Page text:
Arizona gains in fight to punish employers of illegal immigrants 

Arizona won a round in the national fight over immigration last week in a case with implications for the 2012 election.

In 2007, then-Gov. Janet Napolitano signed the Legal Arizona Workers Act of 2007, which allowed Arizona courts to suspend or revoke business licenses of those who knowingly or intentionally hire illegal immigrants. The U.S. Chamber of Commerce filed a lawsuit, along with various civil-liberties and immigrant-rights groups, alleging the state law is pre-empted by federal law.

On May 26, in Chamber of Commerce v. Whiting, the Supreme Court upheld Arizona’s law 5-3 (Justice Elena Kagan recused herself). Although Congress can trump state law where the Constitution gives Congress authority to act, the court said current immigration law — which Congress adopted in 1986 — expressly allows states to make business-licensing decisions and impose licensing penalties for employers that hire illegal immigrants.

The court also rejected the Chamber of Commerce’s argument that Arizona’s requirement that employers use the E-Verify system to confirm work eligibility is preempted by federal law. Roberts noted that the federal government’s brief contradicted the chamber’s claim that this law drains federal resources, and that the Obama administration’s brief contradicted the chamber’s separate argument that E-Verify was unreliable.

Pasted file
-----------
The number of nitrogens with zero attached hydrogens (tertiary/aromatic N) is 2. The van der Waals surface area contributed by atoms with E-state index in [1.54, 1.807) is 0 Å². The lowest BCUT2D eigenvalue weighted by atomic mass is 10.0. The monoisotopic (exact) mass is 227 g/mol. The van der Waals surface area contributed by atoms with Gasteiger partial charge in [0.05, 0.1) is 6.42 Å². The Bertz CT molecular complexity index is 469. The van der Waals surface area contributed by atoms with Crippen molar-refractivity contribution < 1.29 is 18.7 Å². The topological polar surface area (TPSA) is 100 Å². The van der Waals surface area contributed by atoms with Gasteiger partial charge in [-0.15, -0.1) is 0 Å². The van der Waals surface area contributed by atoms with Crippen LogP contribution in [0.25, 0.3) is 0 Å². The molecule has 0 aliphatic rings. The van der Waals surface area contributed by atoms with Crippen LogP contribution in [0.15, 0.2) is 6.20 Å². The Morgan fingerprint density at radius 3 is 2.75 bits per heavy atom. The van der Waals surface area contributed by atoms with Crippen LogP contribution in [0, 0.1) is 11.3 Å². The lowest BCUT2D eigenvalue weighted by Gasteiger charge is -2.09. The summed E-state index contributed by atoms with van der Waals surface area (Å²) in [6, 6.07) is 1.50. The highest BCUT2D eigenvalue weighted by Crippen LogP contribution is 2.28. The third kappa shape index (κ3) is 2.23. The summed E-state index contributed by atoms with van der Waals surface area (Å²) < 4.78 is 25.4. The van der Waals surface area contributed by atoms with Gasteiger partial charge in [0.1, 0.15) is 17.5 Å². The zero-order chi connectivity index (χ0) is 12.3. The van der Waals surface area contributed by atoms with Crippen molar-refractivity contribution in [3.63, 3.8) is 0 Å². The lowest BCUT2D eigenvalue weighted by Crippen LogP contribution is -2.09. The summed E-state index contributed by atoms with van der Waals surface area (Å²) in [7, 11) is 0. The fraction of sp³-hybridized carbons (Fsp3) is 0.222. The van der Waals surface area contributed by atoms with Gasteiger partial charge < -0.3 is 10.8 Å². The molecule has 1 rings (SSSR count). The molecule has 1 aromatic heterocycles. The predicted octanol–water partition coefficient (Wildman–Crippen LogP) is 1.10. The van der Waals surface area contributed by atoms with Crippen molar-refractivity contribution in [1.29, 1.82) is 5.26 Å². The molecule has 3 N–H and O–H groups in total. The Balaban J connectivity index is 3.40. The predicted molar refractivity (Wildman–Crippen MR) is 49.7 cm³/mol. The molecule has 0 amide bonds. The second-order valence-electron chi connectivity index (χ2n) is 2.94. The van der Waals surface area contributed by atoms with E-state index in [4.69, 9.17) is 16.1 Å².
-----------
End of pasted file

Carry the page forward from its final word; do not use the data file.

Justice Sonia Sotomayor dissented separately. She argued that Congress’ provision authorizing states to make licensing decisions should be ignored, and that courts should instead look to the overall statute to “illuminate Congress’ intent.”

She also argued that the law does not allow states the information they need to determine whether a worker is here legally. Only if the feds determine that an employer illegally hired can Arizona consider sanctioning that employer.

Nonetheless, the court majority concluded to the contrary that, “Arizona has taken the route least likely to cause tension with federal law,” thus paving the way for other states to enact similar legislation.

This decision doesn’t necessarily protect Arizona’s newer and more controversial immigration law, SB 1070, which was put on ice by the 9th Circuit and may soon appear before the Supreme Court as well.

The new statute goes beyond licensing, providing new power and responsibility to local law enforcement regarding illegal immigrants, as well as new sanctions against those who violate immigration law.

It is unclear how the five justices who upheld the first Arizona law will deal with the new law. But we might find out in 2012, right before a presidential election in which immigration is sure to be a hot issue.

Examiner legal contributor Ken Klukowski is a fellow with the American Civil Rights Union.

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